We ask students from Devon's rehabilitation centre Gilead Foundations to tell us their stories. This time it's the turn of MICHELLE STRINGER.

Saved by Grace: Michelle Stringer

I was born in 1977 in Germany, where we lived til I was about 12. Dad was in the army. I never felt I fitted in with the local children. We had 10 homes in those first 12 years, so I never had time to settle anywhere. I was sexually abused from the age of four. The same person also abused my sister and beat my brother.

Returning to England was another unsettling time, learning English properly and going to an English school and not fitting in again. It was there that my sister told a friend about the abuse. Social services got involved, the abuser was arrested and we went into care for a short while.

By the age of 14 my life was ruined by fear and insecurity (I had a mental breakdown) which I tried to numb by drinking. The abuse had shattered my trust in people and I felt more comfortable when I was drunk. One night I injected amphetamines and I liked it. From then on, I used amphetamines and drink to get me through life. I was addicted, but I always thought I was in control.

That changed when I was 19. My boyfriend Steve was 17 years older than me. Steve cared for me and I could trust him. After four years together, he went to bed one night and I found him dead from an accidental overdose next morning. Two days later I found I was pregnant with his child. After my daughter was born I became a heroin addict, with all the usual things that go with that, including suicide attempts.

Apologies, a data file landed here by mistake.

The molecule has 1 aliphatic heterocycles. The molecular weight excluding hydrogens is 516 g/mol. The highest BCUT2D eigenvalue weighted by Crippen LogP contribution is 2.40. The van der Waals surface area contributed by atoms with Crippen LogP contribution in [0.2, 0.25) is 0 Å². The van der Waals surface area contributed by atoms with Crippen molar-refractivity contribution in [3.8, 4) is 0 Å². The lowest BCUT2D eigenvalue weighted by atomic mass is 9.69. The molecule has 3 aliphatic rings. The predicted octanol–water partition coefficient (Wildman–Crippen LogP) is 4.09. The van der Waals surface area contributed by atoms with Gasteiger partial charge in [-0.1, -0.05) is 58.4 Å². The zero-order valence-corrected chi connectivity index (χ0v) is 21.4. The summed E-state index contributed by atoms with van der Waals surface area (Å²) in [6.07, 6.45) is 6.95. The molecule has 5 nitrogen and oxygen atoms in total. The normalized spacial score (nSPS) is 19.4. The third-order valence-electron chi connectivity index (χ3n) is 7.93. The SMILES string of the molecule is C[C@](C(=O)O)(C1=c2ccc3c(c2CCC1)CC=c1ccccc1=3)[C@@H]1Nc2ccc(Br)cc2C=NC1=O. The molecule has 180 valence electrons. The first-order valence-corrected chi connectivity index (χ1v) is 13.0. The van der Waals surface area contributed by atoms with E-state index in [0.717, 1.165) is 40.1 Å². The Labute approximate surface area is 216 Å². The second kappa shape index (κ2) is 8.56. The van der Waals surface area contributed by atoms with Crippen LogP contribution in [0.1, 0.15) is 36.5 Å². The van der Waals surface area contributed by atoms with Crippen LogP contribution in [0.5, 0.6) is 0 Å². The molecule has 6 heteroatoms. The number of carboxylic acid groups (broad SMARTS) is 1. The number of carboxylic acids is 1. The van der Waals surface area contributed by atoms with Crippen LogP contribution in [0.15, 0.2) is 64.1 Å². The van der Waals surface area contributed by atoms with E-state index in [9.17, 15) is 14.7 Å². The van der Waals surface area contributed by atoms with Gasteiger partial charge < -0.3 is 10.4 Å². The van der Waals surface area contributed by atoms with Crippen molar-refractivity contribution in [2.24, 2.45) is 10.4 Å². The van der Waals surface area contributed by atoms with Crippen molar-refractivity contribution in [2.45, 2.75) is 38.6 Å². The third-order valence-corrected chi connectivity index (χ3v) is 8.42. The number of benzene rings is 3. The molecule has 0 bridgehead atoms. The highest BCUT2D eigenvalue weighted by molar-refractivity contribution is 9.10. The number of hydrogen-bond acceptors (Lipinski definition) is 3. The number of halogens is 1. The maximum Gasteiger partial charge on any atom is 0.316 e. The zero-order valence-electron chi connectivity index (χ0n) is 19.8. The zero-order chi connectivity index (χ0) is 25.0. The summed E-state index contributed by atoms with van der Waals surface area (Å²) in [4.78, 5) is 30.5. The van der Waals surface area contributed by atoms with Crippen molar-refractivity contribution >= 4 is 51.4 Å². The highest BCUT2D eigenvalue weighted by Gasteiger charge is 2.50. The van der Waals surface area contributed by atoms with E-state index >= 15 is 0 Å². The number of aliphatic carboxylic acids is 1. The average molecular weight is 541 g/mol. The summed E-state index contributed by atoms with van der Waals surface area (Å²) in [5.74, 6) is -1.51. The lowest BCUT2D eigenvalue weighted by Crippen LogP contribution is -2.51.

I realised I needed help and I heard about Gilead through my 'scary' sister. She packed my daughter off to her place, gave me the application papers and told me to get on with it. I did my own detox with a really streetwise friend, and then went to the Residential Rehab on the farm in Devon.

What shocked me was there was this community of mad people (in the best way), all genuinely caring for one another and I fitted in. It felt like home, which I had never had. One morning I was talking about forgiveness with Ian and Bron Samuel (the founders of the ministry). I spent that whole day, from 7am til 8pm, just crying, couldn't stop. It did me good, whatever God was doing. I decided to hand my life over to God - I could see evidence of him in people all round me. It was a good decision - I never had hope, now I have loads of it, and I'm learning to trust again too. I'm like a little child walking in my faith. I graduated from the course and moved into a new flat in Plymouth with my daughter. I have great friends in our small church fellowship, a really friendly bunch of people at the place I work, and my little girl is settling down.

It's been a year since I went to Gilead and found God. For anyone else reading this who is in the same place I was, I need to say, "Talk to someone about it. There is hope and there is God." CR

The opinions expressed in this article are not necessarily those held by Cross Rhythms. Any expressed views were accurate at the time of publishing but may or may not reflect the views of the individuals concerned at a later date.